And how did he approach singing this Phil Coulter song?

"In the early verses I imagined Wolverhampton and all the derelict buildings we used to play in as a kid. Then later on I thought about when I visited Belfast and Derry in the 80s. I'd love to meet Phil Coulter one day as I think The Town I Love So Well is an amazing song."

Rowland admits he never switches off from his music – even in his sleep, constantly listening to songs and thinking what he could do with them.

"I do wake up in the middle of the night with an idea and have to write it down or put it on a tape."

In the opening of Curragh of Kildare, Rowland speaks the words rather than singing them.

"I was looking for a way to make the first verse sound more interesting, then I thought, 'No talk – it it will be good'."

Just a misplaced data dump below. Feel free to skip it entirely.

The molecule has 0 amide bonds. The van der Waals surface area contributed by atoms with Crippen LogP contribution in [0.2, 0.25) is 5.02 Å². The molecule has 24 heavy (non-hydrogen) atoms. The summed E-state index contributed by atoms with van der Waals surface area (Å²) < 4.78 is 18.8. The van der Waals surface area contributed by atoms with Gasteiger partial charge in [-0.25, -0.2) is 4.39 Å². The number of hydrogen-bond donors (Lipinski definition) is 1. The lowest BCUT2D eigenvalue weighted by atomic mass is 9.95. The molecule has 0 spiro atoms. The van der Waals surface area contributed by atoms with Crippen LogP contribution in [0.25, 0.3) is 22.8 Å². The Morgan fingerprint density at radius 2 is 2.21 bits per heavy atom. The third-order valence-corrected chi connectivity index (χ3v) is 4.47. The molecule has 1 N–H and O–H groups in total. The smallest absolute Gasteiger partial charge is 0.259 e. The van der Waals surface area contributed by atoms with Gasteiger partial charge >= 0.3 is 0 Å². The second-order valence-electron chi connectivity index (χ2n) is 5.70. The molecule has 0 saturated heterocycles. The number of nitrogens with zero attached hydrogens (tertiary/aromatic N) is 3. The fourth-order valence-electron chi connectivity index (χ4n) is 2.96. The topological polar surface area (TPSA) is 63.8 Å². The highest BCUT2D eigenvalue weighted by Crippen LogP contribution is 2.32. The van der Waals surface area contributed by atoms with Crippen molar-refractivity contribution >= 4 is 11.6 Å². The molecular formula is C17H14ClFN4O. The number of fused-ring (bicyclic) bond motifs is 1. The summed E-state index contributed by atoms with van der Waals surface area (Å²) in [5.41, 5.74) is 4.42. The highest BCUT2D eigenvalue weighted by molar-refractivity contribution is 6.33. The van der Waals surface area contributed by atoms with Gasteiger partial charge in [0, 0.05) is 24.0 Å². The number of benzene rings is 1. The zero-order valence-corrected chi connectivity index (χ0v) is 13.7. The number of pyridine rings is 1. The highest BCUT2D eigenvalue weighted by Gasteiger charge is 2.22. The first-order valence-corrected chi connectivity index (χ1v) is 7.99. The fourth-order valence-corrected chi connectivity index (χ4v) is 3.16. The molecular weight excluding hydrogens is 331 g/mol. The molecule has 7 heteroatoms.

The band recently performed in a special Imagining Ireland concert in London's Royal Festival Hall as part of the Easter Rising celebrations.

"I had my family there and met the Irish president. It was quite powerful for a boy who left school at 15, a bit of a no-hoper."

Although they have no plans to tour the album, Rowland is hopeful of playing again in the north and top of his agenda is a visit to the town of Carrickfergus.

And what's next musically?

"I don't know. I'm glad we done this album. Who knows what the future holds?"

As always with Kevin Rowland it's a case of await the unexpected.

:: Let The Record Show Dexys Do Irish and Country Soul is out on June 3 on 100% / Warner Music. Visit dexysonline.com.